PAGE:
Japan and Britain after 1859: Creating Cultural Bridges

Japan and Britain after 1859: Creating Cultural Bridges

Japan and Britain after 1859: Creating Cultural Bridges

Japan and Britain after 1859: Creating Cultural Bridges

Excerpt

In the 1850s it was with a sense of increasing importance that the Japanese Samurai unsheathed their swords, and, brandishing them with a flourish, cried 'revere the Emperor and expel the barbarian'. But the samurai sword was no match for the armoured ships of the 'barbarians'. Nor, despite the primacy of the American, Commander Matthew Perry, was it, at that time, the Americans that the Japanese had to fear. It was the British, whose commercial supremacy then dominated the world, who were the real threat. Britain, being an island nation, situated off the west coast of Europe - as Japan was to be found off the east coast of Asia - became a model and a challenge. Establishing cultural bridges became an urgent priority.

The young Samurai hot heads, still carrying their two swords - now modestly sheathed - set out from Japan to explore the West. They were mortified by the industrial power they saw in Britain and in Europe. The embarrassment of appearing in the West in their wonderful, impractical, voluminous clothes led at once to an appreciation of the need to know how to dress. What was a Japanese man to do with 'shirts, studs and wash hand basins'?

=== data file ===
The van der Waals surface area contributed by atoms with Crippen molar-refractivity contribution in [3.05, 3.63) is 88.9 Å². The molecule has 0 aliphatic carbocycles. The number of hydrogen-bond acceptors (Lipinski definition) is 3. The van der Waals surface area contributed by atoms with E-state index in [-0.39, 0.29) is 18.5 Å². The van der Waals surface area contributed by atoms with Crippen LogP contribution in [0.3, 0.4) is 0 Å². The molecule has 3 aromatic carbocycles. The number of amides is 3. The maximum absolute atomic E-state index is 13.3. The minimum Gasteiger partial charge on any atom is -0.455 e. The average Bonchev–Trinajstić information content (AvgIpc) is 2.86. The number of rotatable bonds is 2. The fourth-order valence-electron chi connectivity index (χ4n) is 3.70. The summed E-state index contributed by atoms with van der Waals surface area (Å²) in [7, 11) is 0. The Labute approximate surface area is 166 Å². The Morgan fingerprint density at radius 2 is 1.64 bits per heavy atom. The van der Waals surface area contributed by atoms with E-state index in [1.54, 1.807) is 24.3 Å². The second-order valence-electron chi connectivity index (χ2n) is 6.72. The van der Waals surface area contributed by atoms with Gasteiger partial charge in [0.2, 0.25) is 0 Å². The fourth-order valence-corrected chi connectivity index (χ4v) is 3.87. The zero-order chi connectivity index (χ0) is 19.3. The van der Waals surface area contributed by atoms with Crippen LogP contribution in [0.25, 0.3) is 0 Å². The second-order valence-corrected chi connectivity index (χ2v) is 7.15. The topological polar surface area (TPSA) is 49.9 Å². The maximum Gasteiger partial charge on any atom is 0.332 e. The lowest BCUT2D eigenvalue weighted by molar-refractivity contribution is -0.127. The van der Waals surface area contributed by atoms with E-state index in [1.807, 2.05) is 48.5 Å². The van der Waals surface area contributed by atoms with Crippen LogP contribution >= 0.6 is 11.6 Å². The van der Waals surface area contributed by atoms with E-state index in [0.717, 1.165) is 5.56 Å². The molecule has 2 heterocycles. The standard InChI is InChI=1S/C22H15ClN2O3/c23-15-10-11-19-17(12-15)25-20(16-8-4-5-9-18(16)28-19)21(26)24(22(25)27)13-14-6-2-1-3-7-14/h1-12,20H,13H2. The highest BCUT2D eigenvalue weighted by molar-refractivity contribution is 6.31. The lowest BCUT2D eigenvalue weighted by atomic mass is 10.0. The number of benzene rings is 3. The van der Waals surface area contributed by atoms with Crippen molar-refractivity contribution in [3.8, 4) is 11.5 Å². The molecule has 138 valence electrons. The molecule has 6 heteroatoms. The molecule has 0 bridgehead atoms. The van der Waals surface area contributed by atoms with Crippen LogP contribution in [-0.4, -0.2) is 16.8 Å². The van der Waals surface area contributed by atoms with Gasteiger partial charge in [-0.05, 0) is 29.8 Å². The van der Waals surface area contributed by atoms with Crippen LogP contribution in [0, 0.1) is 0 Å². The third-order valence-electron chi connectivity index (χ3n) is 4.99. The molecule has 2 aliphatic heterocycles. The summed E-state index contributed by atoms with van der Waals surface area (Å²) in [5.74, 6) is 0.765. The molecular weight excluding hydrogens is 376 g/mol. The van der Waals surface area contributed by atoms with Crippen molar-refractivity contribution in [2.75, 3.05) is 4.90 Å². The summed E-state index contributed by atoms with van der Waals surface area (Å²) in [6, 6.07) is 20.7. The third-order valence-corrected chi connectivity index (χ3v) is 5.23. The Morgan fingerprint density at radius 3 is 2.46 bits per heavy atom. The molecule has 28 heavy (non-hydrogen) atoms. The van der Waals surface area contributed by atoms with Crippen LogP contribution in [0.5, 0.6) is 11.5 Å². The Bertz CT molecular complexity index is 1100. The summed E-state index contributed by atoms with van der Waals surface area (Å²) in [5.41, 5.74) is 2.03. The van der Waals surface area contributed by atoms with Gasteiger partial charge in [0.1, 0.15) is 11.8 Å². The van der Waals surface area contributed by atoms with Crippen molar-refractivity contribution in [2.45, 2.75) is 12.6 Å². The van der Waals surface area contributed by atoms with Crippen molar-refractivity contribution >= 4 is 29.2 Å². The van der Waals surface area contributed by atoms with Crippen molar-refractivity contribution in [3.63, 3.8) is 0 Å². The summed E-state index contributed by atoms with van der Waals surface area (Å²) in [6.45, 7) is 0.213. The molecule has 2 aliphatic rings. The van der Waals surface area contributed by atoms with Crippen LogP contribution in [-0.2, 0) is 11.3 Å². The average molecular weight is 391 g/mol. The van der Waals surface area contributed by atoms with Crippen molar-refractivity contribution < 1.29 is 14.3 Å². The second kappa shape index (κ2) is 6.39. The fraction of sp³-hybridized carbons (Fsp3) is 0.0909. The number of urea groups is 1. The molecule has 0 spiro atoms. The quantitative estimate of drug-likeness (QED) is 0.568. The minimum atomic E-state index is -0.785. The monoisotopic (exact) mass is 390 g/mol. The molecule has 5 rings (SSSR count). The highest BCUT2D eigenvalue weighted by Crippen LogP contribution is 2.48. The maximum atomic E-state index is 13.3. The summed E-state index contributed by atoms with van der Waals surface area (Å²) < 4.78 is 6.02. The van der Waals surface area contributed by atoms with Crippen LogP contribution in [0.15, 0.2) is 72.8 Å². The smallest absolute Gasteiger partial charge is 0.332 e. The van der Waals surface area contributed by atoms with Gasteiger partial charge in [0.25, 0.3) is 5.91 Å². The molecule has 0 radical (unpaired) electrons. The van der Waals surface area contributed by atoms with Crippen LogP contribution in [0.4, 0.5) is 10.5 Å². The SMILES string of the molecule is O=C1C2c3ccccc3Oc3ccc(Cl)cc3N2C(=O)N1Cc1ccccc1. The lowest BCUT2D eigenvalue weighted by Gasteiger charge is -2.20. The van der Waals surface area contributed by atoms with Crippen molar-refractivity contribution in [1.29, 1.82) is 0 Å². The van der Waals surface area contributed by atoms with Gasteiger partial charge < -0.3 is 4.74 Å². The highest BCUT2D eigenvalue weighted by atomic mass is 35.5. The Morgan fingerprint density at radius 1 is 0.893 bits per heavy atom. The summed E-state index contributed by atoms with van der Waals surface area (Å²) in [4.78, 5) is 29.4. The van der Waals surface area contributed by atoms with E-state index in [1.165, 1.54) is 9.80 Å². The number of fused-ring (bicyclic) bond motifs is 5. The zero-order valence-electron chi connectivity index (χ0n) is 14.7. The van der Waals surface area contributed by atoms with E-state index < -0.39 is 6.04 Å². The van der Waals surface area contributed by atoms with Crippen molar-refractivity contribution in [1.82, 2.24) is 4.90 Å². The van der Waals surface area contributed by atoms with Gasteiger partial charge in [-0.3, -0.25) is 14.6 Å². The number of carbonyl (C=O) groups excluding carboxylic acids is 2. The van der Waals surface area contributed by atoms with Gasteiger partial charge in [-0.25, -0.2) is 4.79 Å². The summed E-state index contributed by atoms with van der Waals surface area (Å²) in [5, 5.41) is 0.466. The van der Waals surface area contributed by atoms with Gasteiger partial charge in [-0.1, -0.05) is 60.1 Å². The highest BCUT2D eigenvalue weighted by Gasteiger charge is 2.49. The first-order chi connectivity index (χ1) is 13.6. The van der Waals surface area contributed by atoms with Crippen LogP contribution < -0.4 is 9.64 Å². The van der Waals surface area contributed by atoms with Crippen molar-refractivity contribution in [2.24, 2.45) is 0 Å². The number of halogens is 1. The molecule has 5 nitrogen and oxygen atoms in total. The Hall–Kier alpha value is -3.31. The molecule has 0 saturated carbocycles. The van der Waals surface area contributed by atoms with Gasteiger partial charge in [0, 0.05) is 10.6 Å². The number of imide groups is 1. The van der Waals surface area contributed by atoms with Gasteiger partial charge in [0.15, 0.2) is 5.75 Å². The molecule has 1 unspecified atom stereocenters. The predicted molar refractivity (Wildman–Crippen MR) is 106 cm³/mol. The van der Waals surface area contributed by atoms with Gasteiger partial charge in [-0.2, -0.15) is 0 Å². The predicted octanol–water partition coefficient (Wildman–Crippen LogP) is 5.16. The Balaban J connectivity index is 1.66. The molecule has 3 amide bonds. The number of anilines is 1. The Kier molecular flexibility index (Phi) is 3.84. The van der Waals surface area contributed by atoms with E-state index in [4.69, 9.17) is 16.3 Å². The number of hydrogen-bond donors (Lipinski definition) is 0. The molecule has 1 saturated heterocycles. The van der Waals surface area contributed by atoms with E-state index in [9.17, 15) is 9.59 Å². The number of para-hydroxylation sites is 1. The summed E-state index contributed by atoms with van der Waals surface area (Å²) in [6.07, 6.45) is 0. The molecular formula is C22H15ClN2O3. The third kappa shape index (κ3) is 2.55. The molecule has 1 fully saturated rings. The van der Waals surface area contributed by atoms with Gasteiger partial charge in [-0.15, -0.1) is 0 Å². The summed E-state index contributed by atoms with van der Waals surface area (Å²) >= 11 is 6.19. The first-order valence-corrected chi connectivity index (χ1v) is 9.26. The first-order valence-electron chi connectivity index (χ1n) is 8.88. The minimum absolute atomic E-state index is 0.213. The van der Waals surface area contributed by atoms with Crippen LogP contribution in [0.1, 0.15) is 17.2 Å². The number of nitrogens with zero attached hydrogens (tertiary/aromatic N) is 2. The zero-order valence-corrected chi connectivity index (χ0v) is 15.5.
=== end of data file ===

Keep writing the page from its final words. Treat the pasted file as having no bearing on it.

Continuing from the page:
In Vienna, in 1873, the Iwakura Mission, the most influential delegation of new Japanese leaders ever sent overseas, was bowled over by the great Exposition. The exhibition movement of the nineteenth century, initiated by Britain in 1851, although disguised as cultural bridge building, was about trade and commercial prosperity. The Japanese were shocked. Japan had no overseas trade, nor any modern industry. With the courage of desperation they determined that they, the Japanese, would take on the Great Exhibition and create their own cultural bridges with the West. Far from retreating, the Japanese embraced these great Western competitive showcases.

True to their resolve, at the great exhibitions throughout the developed world, the Japanese, with flare and pizzazz, bombarded the West with their culture. They erected Eastern pavilions and adorned them with the most exquisite Japanese furniture, faience and frivolities. As a result the Japanese corner of any exhibition was besieged by visitors, enchanted by this strange exoticism.

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